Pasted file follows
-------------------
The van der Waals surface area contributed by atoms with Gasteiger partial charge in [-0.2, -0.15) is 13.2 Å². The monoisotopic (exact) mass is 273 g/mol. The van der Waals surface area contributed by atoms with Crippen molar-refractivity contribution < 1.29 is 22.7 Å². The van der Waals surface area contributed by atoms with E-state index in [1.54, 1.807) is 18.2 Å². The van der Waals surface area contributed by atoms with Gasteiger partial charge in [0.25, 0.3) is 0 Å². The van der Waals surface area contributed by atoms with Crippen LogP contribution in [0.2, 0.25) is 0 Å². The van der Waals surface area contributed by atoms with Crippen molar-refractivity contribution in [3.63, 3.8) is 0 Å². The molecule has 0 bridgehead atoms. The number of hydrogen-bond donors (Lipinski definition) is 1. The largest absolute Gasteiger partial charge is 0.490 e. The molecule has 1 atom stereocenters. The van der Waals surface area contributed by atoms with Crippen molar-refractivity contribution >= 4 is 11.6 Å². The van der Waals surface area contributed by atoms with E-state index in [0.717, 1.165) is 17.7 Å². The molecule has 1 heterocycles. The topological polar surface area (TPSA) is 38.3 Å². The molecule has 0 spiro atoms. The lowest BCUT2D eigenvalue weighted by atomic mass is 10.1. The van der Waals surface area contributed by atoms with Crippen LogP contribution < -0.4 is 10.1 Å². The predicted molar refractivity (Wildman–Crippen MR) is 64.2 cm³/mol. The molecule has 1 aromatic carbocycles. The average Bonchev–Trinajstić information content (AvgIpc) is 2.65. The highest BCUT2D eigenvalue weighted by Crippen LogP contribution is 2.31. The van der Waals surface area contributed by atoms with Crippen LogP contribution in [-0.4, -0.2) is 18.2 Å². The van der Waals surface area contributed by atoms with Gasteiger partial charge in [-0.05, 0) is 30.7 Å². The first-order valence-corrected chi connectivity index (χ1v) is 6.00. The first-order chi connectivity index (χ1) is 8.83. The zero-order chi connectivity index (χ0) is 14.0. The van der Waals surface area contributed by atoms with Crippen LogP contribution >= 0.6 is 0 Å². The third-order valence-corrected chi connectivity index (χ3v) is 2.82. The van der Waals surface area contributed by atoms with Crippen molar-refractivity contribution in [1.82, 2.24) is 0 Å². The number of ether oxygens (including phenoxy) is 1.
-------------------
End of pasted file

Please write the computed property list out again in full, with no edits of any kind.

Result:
The van der Waals surface area contributed by atoms with Gasteiger partial charge in [-0.2, -0.15) is 13.2 Å². The monoisotopic (exact) mass is 273 g/mol. The van der Waals surface area contributed by atoms with Crippen molar-refractivity contribution < 1.29 is 22.7 Å². The van der Waals surface area contributed by atoms with E-state index in [1.54, 1.807) is 18.2 Å². The van der Waals surface area contributed by atoms with Gasteiger partial charge in [0.25, 0.3) is 0 Å². The van der Waals surface area contributed by atoms with Crippen LogP contribution in [0.2, 0.25) is 0 Å². The van der Waals surface area contributed by atoms with Crippen molar-refractivity contribution in [3.63, 3.8) is 0 Å². The molecule has 0 bridgehead atoms. The number of hydrogen-bond donors (Lipinski definition) is 1. The largest absolute Gasteiger partial charge is 0.490 e. The molecule has 1 atom stereocenters. The van der Waals surface area contributed by atoms with Crippen molar-refractivity contribution >= 4 is 11.6 Å². The van der Waals surface area contributed by atoms with E-state index in [0.717, 1.165) is 17.7 Å². The molecule has 1 heterocycles. The topological polar surface area (TPSA) is 38.3 Å². The molecule has 0 spiro atoms. The lowest BCUT2D eigenvalue weighted by atomic mass is 10.1. The van der Waals surface area contributed by atoms with Crippen LogP contribution < -0.4 is 10.1 Å². The predicted molar refractivity (Wildman–Crippen MR) is 64.2 cm³/mol. The molecule has 1 aromatic carbocycles. The average Bonchev–Trinajstić information content (AvgIpc) is 2.65. The highest BCUT2D eigenvalue weighted by Crippen LogP contribution is 2.31. The van der Waals surface area contributed by atoms with Crippen LogP contribution in [-0.4, -0.2) is 18.2 Å². The van der Waals surface area contributed by atoms with Gasteiger partial charge in [-0.05, 0) is 30.7 Å². The first-order valence-corrected chi connectivity index (χ1v) is 6.00. The first-order chi connectivity index (χ1) is 8.83. The zero-order chi connectivity index (χ0) is 14.0. The van der Waals surface area contributed by atoms with Crippen LogP contribution >= 0.6 is 0 Å². The third-order valence-corrected chi connectivity index (χ3v) is 2.82. The van der Waals surface area contributed by atoms with Crippen molar-refractivity contribution in [1.82, 2.24) is 0 Å². The number of ether oxygens (including phenoxy) is 1.